Automated method from CNC Kitchen to evalute the maximum volumetric speed.
 

Automated method from CNC Kitchen to evalute the maximum volumetric speed.  

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ron
 ron
(@ron)
Estimable Member

Hello,

Stefan from CNC Kitchen posted there (   https://www.cnckitchen.com/blog/flow-rate-benchmarking-of-a-hotend   ) a method to evaluate the maximum volumetric speed of the hotend.

I just wanted to do the same. And then I decided to put some automation in it as the gcode posted is kind of manual:

G-Code for the flow test (the speed is given in mm/min ==> here 450mm/min = 7.5mm/s):

M83     ;relative extrusions 
G1 F450 ;450mm/min speed 
G1 E20  ;prime with 20mm 
G1 F3   ;slow extrude for pause 
G1 E0.1 ;0.1mm extrusion 
G1 F450 ;450mm/min speed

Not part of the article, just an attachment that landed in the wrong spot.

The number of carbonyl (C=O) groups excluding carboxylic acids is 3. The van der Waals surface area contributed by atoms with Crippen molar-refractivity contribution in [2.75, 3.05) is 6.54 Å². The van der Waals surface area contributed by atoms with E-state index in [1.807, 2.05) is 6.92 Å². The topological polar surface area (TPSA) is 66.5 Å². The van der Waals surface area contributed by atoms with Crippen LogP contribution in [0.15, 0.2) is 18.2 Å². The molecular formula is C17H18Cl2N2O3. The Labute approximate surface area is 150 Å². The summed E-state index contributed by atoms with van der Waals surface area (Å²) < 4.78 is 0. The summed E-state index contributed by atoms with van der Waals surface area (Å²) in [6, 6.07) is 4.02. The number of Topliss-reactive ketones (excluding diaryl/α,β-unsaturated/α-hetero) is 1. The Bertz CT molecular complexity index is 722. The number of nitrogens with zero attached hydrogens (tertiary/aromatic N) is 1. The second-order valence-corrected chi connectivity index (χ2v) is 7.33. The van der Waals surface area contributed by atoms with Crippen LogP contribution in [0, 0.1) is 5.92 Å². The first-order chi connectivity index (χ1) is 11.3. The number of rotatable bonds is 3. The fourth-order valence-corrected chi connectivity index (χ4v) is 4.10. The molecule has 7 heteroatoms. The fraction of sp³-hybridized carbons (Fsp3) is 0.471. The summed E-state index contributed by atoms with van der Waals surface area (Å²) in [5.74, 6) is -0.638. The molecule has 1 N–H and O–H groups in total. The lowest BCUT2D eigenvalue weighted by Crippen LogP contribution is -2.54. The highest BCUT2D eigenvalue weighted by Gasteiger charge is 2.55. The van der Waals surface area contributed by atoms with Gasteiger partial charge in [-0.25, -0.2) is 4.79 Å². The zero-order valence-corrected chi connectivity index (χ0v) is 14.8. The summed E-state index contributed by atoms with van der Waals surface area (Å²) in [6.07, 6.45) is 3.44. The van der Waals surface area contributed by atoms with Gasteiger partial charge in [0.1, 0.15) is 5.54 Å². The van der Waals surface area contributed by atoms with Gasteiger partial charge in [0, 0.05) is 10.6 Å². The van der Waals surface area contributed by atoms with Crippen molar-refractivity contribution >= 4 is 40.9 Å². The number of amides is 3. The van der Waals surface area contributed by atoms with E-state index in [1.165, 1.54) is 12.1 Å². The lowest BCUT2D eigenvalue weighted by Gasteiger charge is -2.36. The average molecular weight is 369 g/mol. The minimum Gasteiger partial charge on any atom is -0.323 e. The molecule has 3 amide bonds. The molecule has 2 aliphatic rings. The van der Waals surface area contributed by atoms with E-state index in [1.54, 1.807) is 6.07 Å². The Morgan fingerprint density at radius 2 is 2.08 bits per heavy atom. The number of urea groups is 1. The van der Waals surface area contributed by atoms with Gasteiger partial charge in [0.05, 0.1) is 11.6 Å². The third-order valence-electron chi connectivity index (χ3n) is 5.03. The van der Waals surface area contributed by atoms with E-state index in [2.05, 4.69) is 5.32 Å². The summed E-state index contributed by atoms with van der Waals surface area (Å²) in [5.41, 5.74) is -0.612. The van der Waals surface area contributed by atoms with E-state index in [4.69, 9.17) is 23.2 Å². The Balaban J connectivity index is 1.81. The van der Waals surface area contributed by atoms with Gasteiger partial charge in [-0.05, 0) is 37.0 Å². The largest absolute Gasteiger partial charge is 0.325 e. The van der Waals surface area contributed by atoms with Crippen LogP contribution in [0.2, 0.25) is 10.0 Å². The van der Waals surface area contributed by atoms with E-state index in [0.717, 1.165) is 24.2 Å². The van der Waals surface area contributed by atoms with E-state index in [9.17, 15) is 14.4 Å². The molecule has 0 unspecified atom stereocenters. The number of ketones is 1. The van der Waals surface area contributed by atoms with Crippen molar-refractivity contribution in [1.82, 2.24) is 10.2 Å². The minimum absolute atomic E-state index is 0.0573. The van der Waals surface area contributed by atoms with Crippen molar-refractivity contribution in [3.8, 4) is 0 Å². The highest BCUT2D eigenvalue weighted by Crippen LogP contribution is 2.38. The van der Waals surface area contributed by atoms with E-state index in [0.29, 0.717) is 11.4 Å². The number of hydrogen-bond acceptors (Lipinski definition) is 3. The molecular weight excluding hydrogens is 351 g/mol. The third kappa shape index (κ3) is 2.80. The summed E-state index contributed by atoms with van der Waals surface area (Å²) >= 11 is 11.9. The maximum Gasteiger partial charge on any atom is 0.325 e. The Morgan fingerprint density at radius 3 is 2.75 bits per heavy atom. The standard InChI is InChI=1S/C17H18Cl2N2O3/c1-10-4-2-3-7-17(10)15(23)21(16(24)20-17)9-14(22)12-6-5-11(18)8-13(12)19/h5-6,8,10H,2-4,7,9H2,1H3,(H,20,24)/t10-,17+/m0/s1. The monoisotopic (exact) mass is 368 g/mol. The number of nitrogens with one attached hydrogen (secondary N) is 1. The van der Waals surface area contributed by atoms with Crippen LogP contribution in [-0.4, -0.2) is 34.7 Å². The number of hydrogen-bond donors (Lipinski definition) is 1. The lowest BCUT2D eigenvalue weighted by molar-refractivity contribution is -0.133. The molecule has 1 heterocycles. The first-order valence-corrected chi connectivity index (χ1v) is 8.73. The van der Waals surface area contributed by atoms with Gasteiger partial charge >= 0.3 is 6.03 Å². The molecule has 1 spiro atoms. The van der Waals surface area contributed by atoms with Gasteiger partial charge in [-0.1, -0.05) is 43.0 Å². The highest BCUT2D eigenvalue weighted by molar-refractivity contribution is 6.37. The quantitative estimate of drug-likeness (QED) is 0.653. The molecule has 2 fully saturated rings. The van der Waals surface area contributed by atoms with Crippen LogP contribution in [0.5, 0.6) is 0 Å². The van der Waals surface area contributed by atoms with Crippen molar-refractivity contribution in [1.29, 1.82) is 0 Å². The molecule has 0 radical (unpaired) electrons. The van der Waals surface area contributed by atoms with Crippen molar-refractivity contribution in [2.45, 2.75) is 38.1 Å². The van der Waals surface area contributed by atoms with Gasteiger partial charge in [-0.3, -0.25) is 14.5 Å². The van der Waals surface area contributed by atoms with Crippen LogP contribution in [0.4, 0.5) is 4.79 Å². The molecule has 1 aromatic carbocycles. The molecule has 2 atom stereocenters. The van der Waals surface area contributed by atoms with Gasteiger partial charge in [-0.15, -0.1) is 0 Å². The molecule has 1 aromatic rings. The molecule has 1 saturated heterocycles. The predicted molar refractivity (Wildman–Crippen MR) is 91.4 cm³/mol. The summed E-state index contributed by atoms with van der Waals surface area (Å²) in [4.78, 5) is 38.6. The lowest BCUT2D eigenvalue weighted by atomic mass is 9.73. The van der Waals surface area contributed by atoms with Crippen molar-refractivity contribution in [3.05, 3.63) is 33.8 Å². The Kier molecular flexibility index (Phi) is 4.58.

G1 E250 ;250mm extrusion x2 to 
G1 E250 ;trick max extrusion limit

I join some gcodes to test different volumetric speed at different temperature like on the photo:

ColorFabb XT @ 270°C. The different volumetric speeds:

Back

12mm3/s    14mm3/s    16mm3/s

    10mm3/s    8mm3/s

3mm3/s    4mm3/s    6mm3/s

Front

There is sounds between each sequence of extrusion. The first is a prime (20mm of extrusion). You need to remove the prime after the sequence of 6 tones. You have 15s to do so. After the sequences are of 4 tones and a 15s pause. Then you can see if all is going well between sequences. With the two materials I tested, intervention wasn't necessary.

My results for the moment. My extruder is the standard one for a MK3S.

I will try to publish soon the raw values. And test more materials.

You are welcome to test the gcodes too and publish the data that will make a reference.

...
Posted : 10/06/2020 3:21 am
ron
 ron
(@ron)
Estimable Member

It's a shame I can't edit my own post. Then i add here more information on my printer:

  • MK3S with standard E3Dv6.
  • Silicon socket.
  • E3D Plated Copper Nozzle - V6 - 0.4mm (I think it is that one)

There are gcodes from 190°c to 280°C.

I hope I don't forget any interessting information.

...
Posted : 10/06/2020 3:41 am
bobstro
(@bobstro)
Illustrious Member